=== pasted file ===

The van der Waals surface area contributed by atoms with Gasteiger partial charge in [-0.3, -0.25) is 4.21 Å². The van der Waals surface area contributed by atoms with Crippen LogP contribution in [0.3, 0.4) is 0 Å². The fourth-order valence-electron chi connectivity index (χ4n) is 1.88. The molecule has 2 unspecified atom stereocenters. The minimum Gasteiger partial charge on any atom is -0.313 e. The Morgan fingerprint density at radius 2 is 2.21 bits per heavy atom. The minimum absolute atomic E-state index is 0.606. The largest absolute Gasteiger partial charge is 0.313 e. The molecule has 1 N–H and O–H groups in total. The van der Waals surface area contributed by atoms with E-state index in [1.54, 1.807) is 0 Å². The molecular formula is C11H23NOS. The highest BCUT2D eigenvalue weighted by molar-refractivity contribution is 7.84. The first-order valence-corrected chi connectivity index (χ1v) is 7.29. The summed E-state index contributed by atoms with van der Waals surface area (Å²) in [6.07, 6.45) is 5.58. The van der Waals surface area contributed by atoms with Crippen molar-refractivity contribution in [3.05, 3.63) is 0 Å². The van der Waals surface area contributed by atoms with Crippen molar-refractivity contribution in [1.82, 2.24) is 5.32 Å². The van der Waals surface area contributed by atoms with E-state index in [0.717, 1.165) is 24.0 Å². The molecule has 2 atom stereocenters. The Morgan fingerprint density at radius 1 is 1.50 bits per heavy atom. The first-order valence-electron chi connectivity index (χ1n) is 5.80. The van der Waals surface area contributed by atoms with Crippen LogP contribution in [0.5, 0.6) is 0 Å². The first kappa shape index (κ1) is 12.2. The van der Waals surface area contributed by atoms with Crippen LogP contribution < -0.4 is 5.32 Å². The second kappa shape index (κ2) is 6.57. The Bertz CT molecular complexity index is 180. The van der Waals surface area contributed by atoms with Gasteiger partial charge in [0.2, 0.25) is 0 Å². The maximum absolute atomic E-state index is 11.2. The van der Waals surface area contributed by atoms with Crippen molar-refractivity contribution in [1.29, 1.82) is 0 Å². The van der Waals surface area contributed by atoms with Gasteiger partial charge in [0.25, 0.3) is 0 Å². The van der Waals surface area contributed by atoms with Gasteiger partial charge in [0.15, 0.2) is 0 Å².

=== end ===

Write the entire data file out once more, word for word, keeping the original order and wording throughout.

The van der Waals surface area contributed by atoms with Gasteiger partial charge in [-0.3, -0.25) is 4.21 Å². The van der Waals surface area contributed by atoms with Crippen LogP contribution in [0.3, 0.4) is 0 Å². The fourth-order valence-electron chi connectivity index (χ4n) is 1.88. The molecule has 2 unspecified atom stereocenters. The minimum Gasteiger partial charge on any atom is -0.313 e. The Morgan fingerprint density at radius 2 is 2.21 bits per heavy atom. The minimum absolute atomic E-state index is 0.606. The largest absolute Gasteiger partial charge is 0.313 e. The molecule has 1 N–H and O–H groups in total. The van der Waals surface area contributed by atoms with E-state index in [1.54, 1.807) is 0 Å². The molecular formula is C11H23NOS. The highest BCUT2D eigenvalue weighted by molar-refractivity contribution is 7.84. The first-order valence-corrected chi connectivity index (χ1v) is 7.29. The summed E-state index contributed by atoms with van der Waals surface area (Å²) in [6.07, 6.45) is 5.58. The van der Waals surface area contributed by atoms with Crippen molar-refractivity contribution in [3.05, 3.63) is 0 Å². The van der Waals surface area contributed by atoms with Crippen molar-refractivity contribution in [1.82, 2.24) is 5.32 Å². The van der Waals surface area contributed by atoms with E-state index in [0.717, 1.165) is 24.0 Å². The molecule has 2 atom stereocenters. The Morgan fingerprint density at radius 1 is 1.50 bits per heavy atom. The first-order valence-electron chi connectivity index (χ1n) is 5.80. The van der Waals surface area contributed by atoms with Crippen LogP contribution in [0.5, 0.6) is 0 Å². The first kappa shape index (κ1) is 12.2. The van der Waals surface area contributed by atoms with Crippen LogP contribution < -0.4 is 5.32 Å². The second kappa shape index (κ2) is 6.57. The Bertz CT molecular complexity index is 180. The van der Waals surface area contributed by atoms with Gasteiger partial charge in [0.2, 0.25) is 0 Å². The maximum absolute atomic E-state index is 11.2. The van der Waals surface area contributed by atoms with Crippen molar-refractivity contribution in [1.29, 1.82) is 0 Å². The van der Waals surface area contributed by atoms with Gasteiger partial charge in [0.25, 0.3) is 0 Å². The van der Waals surface area contributed by atoms with Gasteiger partial charge in [0.15, 0.2) is 0 Å².